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Jane

Jane MYERS

Year of Award: 2011 Award State: Queensland Environment > Land
To study sustainable horsekeeping management systems with a view to minimising the environmental impact of horse properties - USA, Canada
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Traditional horse management methods based on outdated European models are often not sustainable for Australian conditions and can have a major environmental impact for Australia. Overgrazing, often on very poor soils, combined with prolonged periods of drought followed by heavy rains/flood cause massive problems including soil loss, water pollution and weed infestation. Soil run off and manure from poorly managed horse properties enters the waterways creating environmental concerns.

Information is vital to minimise the impact of horses on the Australian environment. By improving property management and grazing management systems the impact can be significantly reduced. By adopting best practice procedures it is possible to achieve a win-win situation benefiting horses and their owners, the environment and native flora and fauna all at the same time.

There are a number of projects relating to sustainable horse management aroundthe USA. These include private initiatives and research or welfare organisations to partnerships with various government departments. This Winston Churchill Fellowship enabled me to visit a number of these sustainability projects to see which practices can be implemented within the Australian equine community. 

I wanted to make my trip as diverse as possible, reflecting the diversity of the Australian environment. I also wanted to look at the issues in question from several perspectives. Firstly, the actual management systems employed in different

climatic conditions. Secondly, what partnerships between public and private initiatives were successful and what were some of the limiting factors. And finally, what were the drivers for addressing some of the resulting issues both for public funding and for individual property owners.

I began in California, looking at what issues were faced in a highly populated, agricultural coastal area. I then went to Fulton Missouri, for two reasons. I wanted to look at what was being taught to equine students at a highly respected equine  University, William Wood University but also because the same town as the University, Fulton was also famous for the National Churchill Museum, an opportunity not to be missed.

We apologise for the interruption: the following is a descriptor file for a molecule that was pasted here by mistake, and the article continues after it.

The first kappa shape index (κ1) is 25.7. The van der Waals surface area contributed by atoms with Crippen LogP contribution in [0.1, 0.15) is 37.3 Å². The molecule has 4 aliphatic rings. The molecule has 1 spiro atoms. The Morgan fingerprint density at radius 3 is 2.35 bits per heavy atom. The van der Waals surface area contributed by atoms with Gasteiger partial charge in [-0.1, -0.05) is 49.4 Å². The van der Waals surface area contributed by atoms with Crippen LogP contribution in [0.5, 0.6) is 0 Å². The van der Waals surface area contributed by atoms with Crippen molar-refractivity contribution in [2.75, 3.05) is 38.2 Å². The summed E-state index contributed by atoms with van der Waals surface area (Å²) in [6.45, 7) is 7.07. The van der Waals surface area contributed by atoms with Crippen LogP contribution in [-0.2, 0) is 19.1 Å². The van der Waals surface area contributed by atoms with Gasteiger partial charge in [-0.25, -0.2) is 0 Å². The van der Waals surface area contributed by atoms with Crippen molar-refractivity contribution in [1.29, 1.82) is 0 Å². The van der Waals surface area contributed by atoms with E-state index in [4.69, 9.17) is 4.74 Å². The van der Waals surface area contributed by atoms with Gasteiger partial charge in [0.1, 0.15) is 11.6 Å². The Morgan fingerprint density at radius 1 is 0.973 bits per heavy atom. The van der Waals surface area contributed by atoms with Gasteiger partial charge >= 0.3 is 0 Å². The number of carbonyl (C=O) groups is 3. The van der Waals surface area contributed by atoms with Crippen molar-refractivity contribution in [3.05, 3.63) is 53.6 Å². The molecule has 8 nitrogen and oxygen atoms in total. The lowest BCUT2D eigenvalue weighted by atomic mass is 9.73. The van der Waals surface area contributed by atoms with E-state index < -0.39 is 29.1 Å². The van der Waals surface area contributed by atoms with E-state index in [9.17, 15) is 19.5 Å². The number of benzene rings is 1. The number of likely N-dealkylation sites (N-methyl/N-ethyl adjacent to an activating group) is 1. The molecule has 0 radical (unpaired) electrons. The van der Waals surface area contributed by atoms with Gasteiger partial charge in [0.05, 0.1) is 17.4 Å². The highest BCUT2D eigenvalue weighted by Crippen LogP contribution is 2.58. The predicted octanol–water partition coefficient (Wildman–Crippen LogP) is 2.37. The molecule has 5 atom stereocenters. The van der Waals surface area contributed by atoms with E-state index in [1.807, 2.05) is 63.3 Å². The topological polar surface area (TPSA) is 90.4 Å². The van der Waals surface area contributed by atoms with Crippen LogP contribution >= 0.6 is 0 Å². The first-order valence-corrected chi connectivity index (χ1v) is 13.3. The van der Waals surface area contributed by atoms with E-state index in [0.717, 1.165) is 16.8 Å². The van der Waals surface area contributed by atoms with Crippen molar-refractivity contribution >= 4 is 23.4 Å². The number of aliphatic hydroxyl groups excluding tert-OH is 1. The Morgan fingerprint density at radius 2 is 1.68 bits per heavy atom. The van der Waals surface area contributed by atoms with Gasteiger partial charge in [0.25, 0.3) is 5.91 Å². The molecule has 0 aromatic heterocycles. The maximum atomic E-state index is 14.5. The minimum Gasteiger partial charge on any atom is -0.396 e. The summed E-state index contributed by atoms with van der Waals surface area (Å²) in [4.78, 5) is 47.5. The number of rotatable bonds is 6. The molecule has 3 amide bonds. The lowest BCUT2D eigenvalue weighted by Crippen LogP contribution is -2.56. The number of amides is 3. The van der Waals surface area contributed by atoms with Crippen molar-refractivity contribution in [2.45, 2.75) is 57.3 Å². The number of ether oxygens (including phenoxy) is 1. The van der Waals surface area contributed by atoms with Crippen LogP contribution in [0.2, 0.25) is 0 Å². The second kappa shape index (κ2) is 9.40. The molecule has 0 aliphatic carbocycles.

From Missouri I travelled through Kentucky visiting the world famous Kentucky Horse Park and the Equine Land Resource Council. After Missouri I met spent the next few days in North Carolina with Clay and Lynette from Sustainable Stables and Holly Matt from Pegasus Design group. From North Carolina I had an intensive few days travelling north and visiting the model horse farm of the Prince William Soil & Water Conservation District in Virginia. Then onto visit the University of Maryland Equine 

Rotational Grazing Farm and Rutgers University best practice horse farm. I then flew back to the west coast, this time to the North West. Alayne Blickle from Horses for Clean Water has been working in this area for many years and was able to organise a very useful itinerary for me around the Seattle area. From there it was into southern British Colombia to look at an innovative project that recycles soiled horse bedding. From Canada I drove south to Idaho where Alayne is now based and spent a few days there. From Idaho I drove back to Seattle for the flight home via the Mustang Adoption Corral in Burns, Idaho to see what the US is doing to address the issue of feral horse population.

Immediately upon returning to Australia I had a meeting with a group of natural resource managers and decision makers from Melbourne Water (one of the funding bodies for our usual workshops). 

Other people from other organisations were invited to participate as well. I presented my findings and we had a round table discussion. I then provided six workshops for horse owners about sustainable horse keeping (which is what our usual business entails) in various states including Tasmania, Victoria, NSW and Queensland. The findings from the trip were integrated into our workshops. I also spoke at a Horses and Climate change workshop in South Australia during this time. I will continue to disseminate this information through the various and many workshops that I give as part of my business Equiculture.

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